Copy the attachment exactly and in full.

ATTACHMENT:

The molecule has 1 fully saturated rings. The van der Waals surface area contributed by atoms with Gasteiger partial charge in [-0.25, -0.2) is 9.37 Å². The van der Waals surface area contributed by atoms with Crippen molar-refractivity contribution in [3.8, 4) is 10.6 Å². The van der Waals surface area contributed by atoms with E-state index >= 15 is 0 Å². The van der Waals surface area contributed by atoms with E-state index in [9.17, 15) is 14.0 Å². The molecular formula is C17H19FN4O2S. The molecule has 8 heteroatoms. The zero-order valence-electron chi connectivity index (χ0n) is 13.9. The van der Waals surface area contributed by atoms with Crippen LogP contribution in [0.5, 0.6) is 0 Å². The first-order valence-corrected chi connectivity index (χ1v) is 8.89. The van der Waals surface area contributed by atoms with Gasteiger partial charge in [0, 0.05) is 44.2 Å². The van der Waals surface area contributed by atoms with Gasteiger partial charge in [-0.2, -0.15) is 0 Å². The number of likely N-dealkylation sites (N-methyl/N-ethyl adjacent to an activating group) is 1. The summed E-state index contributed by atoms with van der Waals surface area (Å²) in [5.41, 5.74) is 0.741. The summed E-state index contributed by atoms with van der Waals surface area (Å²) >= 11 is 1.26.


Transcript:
The molecule has 1 fully saturated rings. The van der Waals surface area contributed by atoms with Gasteiger partial charge in [-0.25, -0.2) is 9.37 Å². The van der Waals surface area contributed by atoms with Crippen molar-refractivity contribution in [3.8, 4) is 10.6 Å². The van der Waals surface area contributed by atoms with E-state index >= 15 is 0 Å². The van der Waals surface area contributed by atoms with E-state index in [9.17, 15) is 14.0 Å². The molecular formula is C17H19FN4O2S. The molecule has 8 heteroatoms. The zero-order valence-electron chi connectivity index (χ0n) is 13.9. The van der Waals surface area contributed by atoms with Crippen LogP contribution in [0.5, 0.6) is 0 Å². The first-order valence-corrected chi connectivity index (χ1v) is 8.89. The van der Waals surface area contributed by atoms with Gasteiger partial charge in [0, 0.05) is 44.2 Å². The van der Waals surface area contributed by atoms with Gasteiger partial charge in [-0.2, -0.15) is 0 Å². The number of likely N-dealkylation sites (N-methyl/N-ethyl adjacent to an activating group) is 1. The summed E-state index contributed by atoms with van der Waals surface area (Å²) in [5.41, 5.74) is 0.741. The summed E-state index contributed by atoms with van der Waals surface area (Å²) >= 11 is 1.26.